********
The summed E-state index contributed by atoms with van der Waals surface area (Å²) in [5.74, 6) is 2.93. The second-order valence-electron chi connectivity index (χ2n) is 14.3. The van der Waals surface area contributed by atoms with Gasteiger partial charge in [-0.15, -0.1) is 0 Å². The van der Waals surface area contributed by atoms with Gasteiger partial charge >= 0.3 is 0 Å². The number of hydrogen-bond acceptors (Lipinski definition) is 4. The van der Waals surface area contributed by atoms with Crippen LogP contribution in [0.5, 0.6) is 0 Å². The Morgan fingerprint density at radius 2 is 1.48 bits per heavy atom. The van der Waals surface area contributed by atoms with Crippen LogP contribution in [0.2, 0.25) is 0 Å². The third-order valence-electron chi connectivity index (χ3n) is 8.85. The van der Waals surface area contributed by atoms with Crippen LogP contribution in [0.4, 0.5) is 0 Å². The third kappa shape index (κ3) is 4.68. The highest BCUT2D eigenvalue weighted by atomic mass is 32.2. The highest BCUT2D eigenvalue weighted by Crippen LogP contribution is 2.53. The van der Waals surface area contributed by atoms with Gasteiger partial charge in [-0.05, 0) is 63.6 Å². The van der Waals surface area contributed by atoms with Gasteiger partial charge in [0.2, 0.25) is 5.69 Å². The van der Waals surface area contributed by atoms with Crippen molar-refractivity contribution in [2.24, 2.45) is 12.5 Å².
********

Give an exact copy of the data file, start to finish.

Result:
The summed E-state index contributed by atoms with van der Waals surface area (Å²) in [5.74, 6) is 2.93. The second-order valence-electron chi connectivity index (χ2n) is 14.3. The van der Waals surface area contributed by atoms with Gasteiger partial charge in [-0.15, -0.1) is 0 Å². The van der Waals surface area contributed by atoms with Gasteiger partial charge >= 0.3 is 0 Å². The number of hydrogen-bond acceptors (Lipinski definition) is 4. The van der Waals surface area contributed by atoms with Crippen LogP contribution in [0.5, 0.6) is 0 Å². The Morgan fingerprint density at radius 2 is 1.48 bits per heavy atom. The van der Waals surface area contributed by atoms with Crippen LogP contribution in [0.2, 0.25) is 0 Å². The third-order valence-electron chi connectivity index (χ3n) is 8.85. The van der Waals surface area contributed by atoms with Crippen LogP contribution in [0.4, 0.5) is 0 Å². The third kappa shape index (κ3) is 4.68. The highest BCUT2D eigenvalue weighted by atomic mass is 32.2. The highest BCUT2D eigenvalue weighted by Crippen LogP contribution is 2.53. The van der Waals surface area contributed by atoms with Gasteiger partial charge in [-0.05, 0) is 63.6 Å². The van der Waals surface area contributed by atoms with Gasteiger partial charge in [0.2, 0.25) is 5.69 Å². The van der Waals surface area contributed by atoms with Crippen molar-refractivity contribution in [2.24, 2.45) is 12.5 Å².